What we are going to do is create a new variable; in this case it is going to be called b. What I am going to do is to apply a logical test to every pixel in the image im, which is the image of the penguin sign you can see above. And I am going to compare all of these pixel values to the numeric value 0.45, and it is going to create a new variable in my workspace and we can see that it is of type logical.

We see it has the same dimensions as the original image im. It has got 730 rows and 1047 columns. It is of type logical. Each element in this new matrix has got a value of either false or true.

Now let’s display this logical image.

Here we go, and what we see now is an image where the pixel values are quite crisp; they are either black or white. The black values — I click on here — have got a value of 0, they’re false. That means that they don’t pass the test — they are less than 0.45. Where a pixel here has a value of 1, it does pass the test — it is greater than 0.45.

Now, the question you might ask is where does this number of 0.45 come from. Well I chose it based on the histogram, because the histogram indicates to me quite clearly that there is a bunch of pixels with a value less then around 0.45, which are the dark ones corresponding to the background. And then there is a set of bright pixels generally bigger then 0.45, which comprise the foreground or the objects of interest, the icons and the characters on that sign.

Now I can choose a different value for the threshold. I can choose, for instance, I can choose to make the threshold a little bigger. I can maybe choose say 0.6, and I can display that new image and we see now that the results are somewhat similar. The small writing at the top of that sign has disintegrated and that often happens as you change the threshold, some objects will start to fragment and disappear.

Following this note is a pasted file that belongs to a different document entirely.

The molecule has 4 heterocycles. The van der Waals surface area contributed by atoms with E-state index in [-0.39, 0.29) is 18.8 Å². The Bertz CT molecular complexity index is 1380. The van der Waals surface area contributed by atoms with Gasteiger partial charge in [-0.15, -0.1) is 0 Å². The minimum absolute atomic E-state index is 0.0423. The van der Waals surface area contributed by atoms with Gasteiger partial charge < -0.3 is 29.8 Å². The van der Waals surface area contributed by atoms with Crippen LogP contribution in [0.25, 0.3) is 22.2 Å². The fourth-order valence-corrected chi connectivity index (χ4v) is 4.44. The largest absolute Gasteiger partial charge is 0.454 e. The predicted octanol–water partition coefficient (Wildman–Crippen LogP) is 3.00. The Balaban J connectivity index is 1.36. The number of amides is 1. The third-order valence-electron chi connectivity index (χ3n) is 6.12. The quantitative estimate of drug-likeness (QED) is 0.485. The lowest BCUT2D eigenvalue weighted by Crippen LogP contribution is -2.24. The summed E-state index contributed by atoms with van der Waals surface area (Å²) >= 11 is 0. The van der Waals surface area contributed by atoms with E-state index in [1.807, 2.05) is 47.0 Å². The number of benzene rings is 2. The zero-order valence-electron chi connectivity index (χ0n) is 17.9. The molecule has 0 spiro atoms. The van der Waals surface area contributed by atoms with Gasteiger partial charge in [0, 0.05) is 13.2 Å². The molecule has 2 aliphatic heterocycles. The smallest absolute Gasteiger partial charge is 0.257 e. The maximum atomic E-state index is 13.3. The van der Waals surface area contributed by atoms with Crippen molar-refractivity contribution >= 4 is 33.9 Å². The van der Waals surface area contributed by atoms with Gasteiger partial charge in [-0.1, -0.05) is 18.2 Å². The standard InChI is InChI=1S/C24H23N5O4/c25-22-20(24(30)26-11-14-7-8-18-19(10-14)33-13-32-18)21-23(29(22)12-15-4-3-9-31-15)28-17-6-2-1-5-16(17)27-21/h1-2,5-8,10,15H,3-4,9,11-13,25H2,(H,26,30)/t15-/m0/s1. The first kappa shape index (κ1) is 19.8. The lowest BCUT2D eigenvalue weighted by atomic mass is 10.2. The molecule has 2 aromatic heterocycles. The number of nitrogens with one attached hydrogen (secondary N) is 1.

Rather than do this in a kind of clumsy trial and error fashion, we can use the toolbox function ithresh. We parse in the image that we are interested in — im in this case — and what we have is a slider. Up the top we see an indicator of the current threshold value. It defaults to 0.5. If I come down here and grab the slider bar I can increase the threshold, now it is 0.54. I can make it bigger, and we can see that progressively as I raise the threshold. Fewer and fewer pixels have a value greater than the threshold and the result is increasingly a black image.

Similarly, if I reduce the threshold down here to say something like 0.41, we certainly see that all the letters appear there quite completely. As I reduce the threshold even further what we will see is some bright parts of the background starting to become true when we apply the threshold test and eventually the result is not quite so clear cut. So when you choose a threshold there is generally a sweet spot. Too low the result is all white, too high and the result is all black. There is a sweet spot in the middle.

Now choosing a threshold is a difficult thing; requires a bit of skill, but primarily we should be informed by the histogram which tells us something about how the grey scale values are distributed within an image. And we use that to make an intelligent, first choice of the threshold.

Imagine a scene with bright objects against a dark background. Thresholding is a very common monadic operation which transforms the image into one where the pixels have two possible values: true or false which correspond to foreground or background. It can be performed with a single vectorized MATLAB operation.

Professor Peter Corke

Professor of Robotic Vision at QUT and Director of the Australian Centre for Robotic Vision (ACRV). Peter is also a Fellow of the IEEE, a senior Fellow of the Higher Education Academy, and on the editorial board of several robotics research journals.

Skill level

This content assumes an understanding of high school level mathematics; for example, trigonometry, algebra, calculus, physics (optics) and experience with MATLAB command line and programming, for example workspace, variables, arrays, types, functions and classes.